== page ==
Homebuilder Sentiment Still Sluggish

NEW YORK (TheStreet) - Homebuilder sentiment held steady at a low reading in August as the usual suspects -- an oversupply of homes, inaccurate appraisal values and tight lending -- kept home purchasers at bay.

Construction

"Builders continue to confront the same major challenges they have seen over the past year, including competition from the large inventory of distressed homes on the market, inaccurate appraisal values, and issues with their buyers not being able to sell an existing home or qualify for favorable mortgage rates because of overly tight underwriting requirements," said Bob Nielsen, chairman of the National Association of Home Builders (NAHB) and a homebuilder from Reno, Nev.

Nielsen said 41% of survey respondents indicated they had lost sales contracts because would-be buyers were unable to sell the homes they currently lived in.

"The uncertain economic climate and concerns about job security are discouraging many potential buyers from exploring a home purchase at this time," said NAHB Chief Economist David Crowe. "While buying conditions are very favorable in terms of prices, interest rates and selection, consumers are worried about what the future will bring, and builders are echoing those sentiments in their responses to the HMI survey."

The NAHB's survey came in flat with an August reading of 15, as economists had expected. Homebuilder sentiment had fallen to an eight-month low of 13 in June as a perfect storm of weak existing-home prices, rising material costs, distressed property sales and sluggish consumer confidence brewed in the housing market.

The NAHB Housing Market Index measure builders perceptions of current single-family home sales and sales expectations for the next six months. Any reading below 50 indicates poor sentiment. The index has not been above 50 since April 2006.

The housing and homebuilding sector is well off its year-ago spring peak, ahead of expiring tax credits, and is only slightly higher than at the beginning of 2010.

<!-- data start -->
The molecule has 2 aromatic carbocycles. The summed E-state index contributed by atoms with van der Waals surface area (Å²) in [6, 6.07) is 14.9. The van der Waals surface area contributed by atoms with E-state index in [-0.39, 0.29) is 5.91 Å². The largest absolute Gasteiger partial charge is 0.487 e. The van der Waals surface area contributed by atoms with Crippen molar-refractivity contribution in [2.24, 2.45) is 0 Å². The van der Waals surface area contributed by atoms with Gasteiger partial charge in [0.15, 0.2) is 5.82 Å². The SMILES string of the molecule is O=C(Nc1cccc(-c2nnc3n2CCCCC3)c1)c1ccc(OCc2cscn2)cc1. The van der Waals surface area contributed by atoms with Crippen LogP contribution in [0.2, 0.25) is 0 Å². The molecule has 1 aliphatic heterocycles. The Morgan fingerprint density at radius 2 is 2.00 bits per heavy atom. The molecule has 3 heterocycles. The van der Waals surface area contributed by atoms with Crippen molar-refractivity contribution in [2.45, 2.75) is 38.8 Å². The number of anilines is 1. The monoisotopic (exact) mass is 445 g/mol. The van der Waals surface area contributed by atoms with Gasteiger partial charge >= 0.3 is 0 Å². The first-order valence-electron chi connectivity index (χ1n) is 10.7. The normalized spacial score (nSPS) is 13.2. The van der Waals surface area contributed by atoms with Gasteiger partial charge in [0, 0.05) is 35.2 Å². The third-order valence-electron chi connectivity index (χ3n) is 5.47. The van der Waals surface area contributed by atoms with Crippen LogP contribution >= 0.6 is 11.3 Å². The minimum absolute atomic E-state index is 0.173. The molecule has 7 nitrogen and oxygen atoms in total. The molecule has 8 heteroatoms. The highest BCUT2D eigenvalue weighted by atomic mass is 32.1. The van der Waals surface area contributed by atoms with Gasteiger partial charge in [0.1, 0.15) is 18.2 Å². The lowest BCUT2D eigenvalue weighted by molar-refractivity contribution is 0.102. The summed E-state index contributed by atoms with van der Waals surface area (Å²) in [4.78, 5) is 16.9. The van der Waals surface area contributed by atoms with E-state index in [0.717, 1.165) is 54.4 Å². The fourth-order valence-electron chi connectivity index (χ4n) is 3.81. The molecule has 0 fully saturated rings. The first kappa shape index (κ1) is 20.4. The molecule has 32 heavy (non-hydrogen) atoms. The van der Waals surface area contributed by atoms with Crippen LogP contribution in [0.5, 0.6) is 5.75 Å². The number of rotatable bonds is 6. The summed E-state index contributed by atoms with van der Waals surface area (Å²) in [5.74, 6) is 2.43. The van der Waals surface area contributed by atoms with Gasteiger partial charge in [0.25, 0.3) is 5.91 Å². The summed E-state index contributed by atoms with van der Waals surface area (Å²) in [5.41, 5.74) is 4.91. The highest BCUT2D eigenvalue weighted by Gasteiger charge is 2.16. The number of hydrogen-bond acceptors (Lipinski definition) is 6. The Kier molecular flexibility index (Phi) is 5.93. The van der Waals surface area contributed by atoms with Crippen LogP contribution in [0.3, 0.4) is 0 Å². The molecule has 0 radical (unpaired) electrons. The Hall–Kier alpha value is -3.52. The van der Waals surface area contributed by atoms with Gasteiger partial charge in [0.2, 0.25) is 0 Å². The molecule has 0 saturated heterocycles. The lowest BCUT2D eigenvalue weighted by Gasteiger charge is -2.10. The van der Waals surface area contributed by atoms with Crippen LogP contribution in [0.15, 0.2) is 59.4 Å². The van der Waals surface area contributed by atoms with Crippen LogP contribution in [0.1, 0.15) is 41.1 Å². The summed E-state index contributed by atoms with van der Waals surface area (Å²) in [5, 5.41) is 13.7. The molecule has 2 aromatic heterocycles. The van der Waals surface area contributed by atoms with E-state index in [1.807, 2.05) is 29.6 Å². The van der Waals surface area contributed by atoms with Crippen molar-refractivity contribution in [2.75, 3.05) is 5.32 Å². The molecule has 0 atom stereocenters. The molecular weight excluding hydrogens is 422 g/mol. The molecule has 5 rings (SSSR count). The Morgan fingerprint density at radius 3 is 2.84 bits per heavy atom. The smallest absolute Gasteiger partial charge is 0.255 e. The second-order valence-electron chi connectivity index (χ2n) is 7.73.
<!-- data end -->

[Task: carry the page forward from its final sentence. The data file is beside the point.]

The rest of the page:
Whereas other sectors have begun an economic rebound in earnest, the housing sector continues to lag as a bloated supply of homes for sale -- both newly built and previously owned -- coupled with depressed pricing from foreclosures pressure the market.

The SPDR S&P Homebuilders ( XHB), an exchange-traded fund that tracks the homebuilder sector, remains around 60% off its peak of $46.08 in early 2006. The iShares Dow Jones U.S. Home Construction ( ITB) ETF remains more than 70% off its peak of $50.10 in the spring of 2006.

On Tuesday, the Commerce Department is expected to say that homebuilders began construction on 3.3% fewer homes in July, while applications for building permits fell 2.9% month over month, adding to builder woes. Building permits are viewed as an indication of future home construction.

Among individual builders, stocks were mostly higher morning, in line with a general market upswing and thanks to the as-expected report on homebuilder sentiment.

PulteGroup ( PHM) jumped 5.1%, Lennar ( LEN), largely considered a leader among the homebuilders, added 4.5%, D.R. Horton ( DHI) rose 2.6%. and Toll Brothers ( TOL) gained 3.2%.

Small-cap builders KB Home ( KBH), Beazer Homes ( BZH) and Hovnanian Enterprises ( HOV) were all higher as well.

-- Written by Miriam Marcus Reimer in New York.

>To contact the writer of this article, click here: Miriam Reimer.

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